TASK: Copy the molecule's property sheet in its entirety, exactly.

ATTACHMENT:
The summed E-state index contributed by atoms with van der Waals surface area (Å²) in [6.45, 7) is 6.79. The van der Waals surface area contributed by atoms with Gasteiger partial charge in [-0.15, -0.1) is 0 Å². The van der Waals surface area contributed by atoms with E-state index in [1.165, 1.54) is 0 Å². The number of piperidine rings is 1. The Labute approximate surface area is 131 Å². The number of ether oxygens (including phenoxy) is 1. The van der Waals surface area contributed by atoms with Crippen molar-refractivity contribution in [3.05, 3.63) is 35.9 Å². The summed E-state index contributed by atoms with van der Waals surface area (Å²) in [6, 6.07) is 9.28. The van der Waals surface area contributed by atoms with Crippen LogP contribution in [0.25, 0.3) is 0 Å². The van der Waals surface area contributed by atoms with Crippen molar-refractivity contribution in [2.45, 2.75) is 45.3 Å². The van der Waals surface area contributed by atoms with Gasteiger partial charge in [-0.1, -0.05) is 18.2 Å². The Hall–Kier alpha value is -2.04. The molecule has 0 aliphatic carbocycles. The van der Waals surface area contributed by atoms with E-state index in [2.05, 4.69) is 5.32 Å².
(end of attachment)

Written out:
The summed E-state index contributed by atoms with van der Waals surface area (Å²) in [6.45, 7) is 6.79. The van der Waals surface area contributed by atoms with Gasteiger partial charge in [-0.15, -0.1) is 0 Å². The van der Waals surface area contributed by atoms with E-state index in [1.165, 1.54) is 0 Å². The number of piperidine rings is 1. The Labute approximate surface area is 131 Å². The number of ether oxygens (including phenoxy) is 1. The van der Waals surface area contributed by atoms with Crippen molar-refractivity contribution in [3.05, 3.63) is 35.9 Å². The summed E-state index contributed by atoms with van der Waals surface area (Å²) in [6, 6.07) is 9.28. The van der Waals surface area contributed by atoms with Crippen LogP contribution in [0.25, 0.3) is 0 Å². The van der Waals surface area contributed by atoms with Crippen molar-refractivity contribution in [2.45, 2.75) is 45.3 Å². The van der Waals surface area contributed by atoms with Gasteiger partial charge in [-0.1, -0.05) is 18.2 Å². The Hall–Kier alpha value is -2.04. The molecule has 0 aliphatic carbocycles. The van der Waals surface area contributed by atoms with E-state index in [2.05, 4.69) is 5.32 Å².